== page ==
This baby’s back is turned and she’s facing away from the ultrasound scanner. The skin is much less transparent than before as your baby is constantly laying down fat stores beneath it. This fat accounts, in part, for much of your baby’s weight gain from now on.
Your baby is growing eyebrows and eyelashes – and hair on her head – and making good use of all the space in your uterus.
Your baby’s eyes are now open, and both the eyebrows and the eyelashes have grown. The hair on your baby’s head continues to get longer.
It’s quite likely that your baby is making use of all the space available and may well be in a breech position (bottom down), at least some of the time. This is the case in a third of pregnancies at this stage but your baby’s position is unlikely to stablize until after 36 or 37 weeks.
Because the shape of your uterus naturally favours a head-down position, only 3 to 4 per cent of babies remain in the breech position after 37 weeks. It may be quite difficult for you (and your midwife) to tell the position of your baby at this stage. For example, just because the feet kick you in one particular place doesn’t tell you much about your baby’s position. She is very flexible and a scan might show that she is doubled up with her feet on her head.
Some time between 26 and 30 weeks your blood will be tested to check you aren’t anaemic. If you’re found to be anaemic you may be prescribed iron tablets. Because of an increase in the fluid content of your blood, your haemoglobin count is likely to fall later on in your pregnancy, so it’s worth addressing this now. Iron tablets can cause digestive problems, such as constipation or diarrhoea, so if this happens to you, ask if your prescription can be changed. The liquid medications available over the counter are kinder on the digestive system than tablets, so ask your doctor if one is suitable for you. The same blood sample will be used to re-check your blood group and rhesus status. As a result, you may be offered an anti-D injection at about 28 and 34 weeks, with another scheduled for after the birth, if your baby is rhesus positive.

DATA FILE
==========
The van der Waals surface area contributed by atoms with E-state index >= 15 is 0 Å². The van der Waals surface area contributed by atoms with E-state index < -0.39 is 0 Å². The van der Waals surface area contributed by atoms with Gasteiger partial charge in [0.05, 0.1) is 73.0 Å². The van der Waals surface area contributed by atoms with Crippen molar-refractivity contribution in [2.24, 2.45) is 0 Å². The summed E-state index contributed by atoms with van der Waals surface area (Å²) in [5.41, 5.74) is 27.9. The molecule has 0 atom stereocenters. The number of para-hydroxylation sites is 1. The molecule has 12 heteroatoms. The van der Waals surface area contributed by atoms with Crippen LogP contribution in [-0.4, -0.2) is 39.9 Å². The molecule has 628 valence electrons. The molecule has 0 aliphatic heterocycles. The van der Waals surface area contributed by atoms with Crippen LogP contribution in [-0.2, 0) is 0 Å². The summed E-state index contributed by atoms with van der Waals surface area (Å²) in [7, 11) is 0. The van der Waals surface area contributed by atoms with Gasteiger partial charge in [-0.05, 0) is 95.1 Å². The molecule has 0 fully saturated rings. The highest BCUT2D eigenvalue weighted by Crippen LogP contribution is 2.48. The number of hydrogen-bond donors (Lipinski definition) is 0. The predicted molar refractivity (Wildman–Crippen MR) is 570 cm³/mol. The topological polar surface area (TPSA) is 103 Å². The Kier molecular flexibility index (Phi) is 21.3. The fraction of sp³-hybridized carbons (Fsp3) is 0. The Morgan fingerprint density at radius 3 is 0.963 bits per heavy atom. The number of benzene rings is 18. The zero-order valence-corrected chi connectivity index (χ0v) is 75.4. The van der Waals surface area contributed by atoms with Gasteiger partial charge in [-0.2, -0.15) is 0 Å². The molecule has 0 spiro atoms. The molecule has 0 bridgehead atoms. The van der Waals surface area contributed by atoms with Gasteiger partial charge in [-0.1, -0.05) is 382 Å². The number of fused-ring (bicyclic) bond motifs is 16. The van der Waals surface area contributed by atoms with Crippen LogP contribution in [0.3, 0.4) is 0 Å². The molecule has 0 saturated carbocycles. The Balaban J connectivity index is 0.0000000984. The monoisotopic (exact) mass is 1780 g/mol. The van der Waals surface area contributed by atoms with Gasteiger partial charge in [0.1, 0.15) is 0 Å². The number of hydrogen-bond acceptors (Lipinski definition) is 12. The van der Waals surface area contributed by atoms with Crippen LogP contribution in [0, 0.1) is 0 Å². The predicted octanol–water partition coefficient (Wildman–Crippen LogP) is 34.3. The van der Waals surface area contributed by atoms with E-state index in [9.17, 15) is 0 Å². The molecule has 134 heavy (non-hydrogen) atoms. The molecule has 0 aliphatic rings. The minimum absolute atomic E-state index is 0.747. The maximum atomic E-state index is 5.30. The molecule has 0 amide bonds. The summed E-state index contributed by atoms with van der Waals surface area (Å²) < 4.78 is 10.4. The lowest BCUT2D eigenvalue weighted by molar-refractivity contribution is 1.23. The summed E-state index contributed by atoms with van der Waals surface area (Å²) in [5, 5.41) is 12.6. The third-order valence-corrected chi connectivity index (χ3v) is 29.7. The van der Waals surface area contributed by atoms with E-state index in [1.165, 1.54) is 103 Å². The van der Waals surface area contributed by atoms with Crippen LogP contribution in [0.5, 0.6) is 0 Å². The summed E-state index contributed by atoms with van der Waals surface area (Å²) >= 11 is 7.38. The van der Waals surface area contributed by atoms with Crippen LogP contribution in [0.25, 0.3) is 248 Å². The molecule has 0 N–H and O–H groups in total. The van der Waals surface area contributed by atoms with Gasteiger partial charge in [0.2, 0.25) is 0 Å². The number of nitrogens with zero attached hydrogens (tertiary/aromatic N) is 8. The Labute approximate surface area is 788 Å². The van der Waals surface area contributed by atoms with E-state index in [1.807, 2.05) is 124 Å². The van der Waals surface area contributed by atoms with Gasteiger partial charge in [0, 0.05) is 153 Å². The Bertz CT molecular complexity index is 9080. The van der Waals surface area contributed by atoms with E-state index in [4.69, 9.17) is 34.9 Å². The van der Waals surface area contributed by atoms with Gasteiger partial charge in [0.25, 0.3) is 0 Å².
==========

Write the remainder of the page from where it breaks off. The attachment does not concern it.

You know you’ve got pelvic girdle pain – or PGP – when sneezing hurts, you’re waddling like an old woman, and turning over in bed is a major task. Formerly known as SPD, or symphysis pubis dysfunction, PGP affects one in five pregnant women. It’s caused by hormonal changes that change the way the pelvic joint functions and it can be extremely painful. Try the following if you have PGP:
Keep your legs together when getting in and out of bed or the car (place a plastic bag on the seat to help you swivel).
Sleep on your side with a pillow between your legs.
Wear comfortable shoes.
Avoid doing tasks that hurt, such as housework or pushing a supermarket trolley.
Relax in warm water.
Ask your doctor for a support belt or an elasticated tubular bandage to hug the lower pelvis.
Get some therapy: studies show that physiotherapy and acupuncture may help.
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